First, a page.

"I believe that our victim survivors, they are our family. They're a part of us. And while we don't want to burden them with yet one more burden, they have a tremendous invitation shall I say, to feel a part of the healing mission," explains Bishop Edward Scharfenberger, Buffalo Diocese Apostolic Administrator.

Many Catholics expressed relief after Bishop Richard Malone resigned. This after months of Malone being accused of covering up for priests and mishandling the sex abuse crisis. 

"I'm here to see how my family of survivors can start to trust the church again. How do we get to this place?" asks Michael Whalen, survivor and advocate. 

Last December, the Movement to Restore Trust gathered 150 Catholics to develop reform recommendations for the Diocese of Buffalo. The reports were released to the public last July; however, in September, the MRT stated that further progress couldn't be made until Bishop Malone resigned. 

Saturday morning, Bishop Edward Scharfenberger met with 175 people at Canisius College for the Movement to Restore Trust Community Symposium. It's the first public event Scharfenberger has attended since his appointment as apostolic administrator. 

"Us survivors and the laity need to see that you Bishop Ed can clean up this house called the Catholic Diocese of Buffalo. You say we are family, so please take care of your children because the other bishop did not," states Whalen.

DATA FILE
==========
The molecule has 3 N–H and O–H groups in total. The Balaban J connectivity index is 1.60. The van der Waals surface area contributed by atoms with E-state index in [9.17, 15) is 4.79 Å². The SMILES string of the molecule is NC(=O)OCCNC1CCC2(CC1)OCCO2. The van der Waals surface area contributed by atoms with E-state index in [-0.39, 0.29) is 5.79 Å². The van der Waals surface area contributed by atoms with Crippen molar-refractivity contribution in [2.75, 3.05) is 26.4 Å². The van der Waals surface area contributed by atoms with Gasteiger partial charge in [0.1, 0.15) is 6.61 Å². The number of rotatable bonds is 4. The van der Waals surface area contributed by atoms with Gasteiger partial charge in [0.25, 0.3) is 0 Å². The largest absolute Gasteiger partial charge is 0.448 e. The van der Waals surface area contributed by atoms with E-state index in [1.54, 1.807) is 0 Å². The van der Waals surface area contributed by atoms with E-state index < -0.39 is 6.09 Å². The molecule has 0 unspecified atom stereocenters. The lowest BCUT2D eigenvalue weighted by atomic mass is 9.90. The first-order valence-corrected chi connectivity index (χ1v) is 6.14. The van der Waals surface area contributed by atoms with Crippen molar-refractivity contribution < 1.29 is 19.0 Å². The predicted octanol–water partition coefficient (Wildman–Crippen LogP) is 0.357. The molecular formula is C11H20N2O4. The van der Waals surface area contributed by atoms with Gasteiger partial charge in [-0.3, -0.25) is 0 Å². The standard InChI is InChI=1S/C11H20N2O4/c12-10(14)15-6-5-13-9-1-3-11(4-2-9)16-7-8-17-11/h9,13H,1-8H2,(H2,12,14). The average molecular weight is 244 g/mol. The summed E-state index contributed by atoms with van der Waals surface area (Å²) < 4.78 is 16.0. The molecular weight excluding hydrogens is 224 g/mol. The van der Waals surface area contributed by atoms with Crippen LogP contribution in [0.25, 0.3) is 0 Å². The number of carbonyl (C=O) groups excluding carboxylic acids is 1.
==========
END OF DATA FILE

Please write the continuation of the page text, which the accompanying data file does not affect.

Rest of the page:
During the symposium, people  heard from Bishop Scharfenberger, the MRT Organizing Committee and a clergy sex abuse survivor. Then all community members in attendance were able to weigh in on their thoughts about how to restore trust in the Catholic Church through a text-in method and small group discussions.

People say some of the steps needed to restore trust include working to bring back more youth in the church.

"You know what my biggest concern through this whole year of turmoil that the church has been in is that I go to 10:30 mass and there's 100 people there and I'm the youngest one. That can't sustain the church," says Nancy Ware, MRT Organizing Committee.

Other suggestions to restore faith involve releasing files of all quote, "bad priests," making them leave, and creating a task group of professionals not affiliated with the church to help victims heal. Bishop Scharfenberger says he was there listening and taking the thoughts to heart.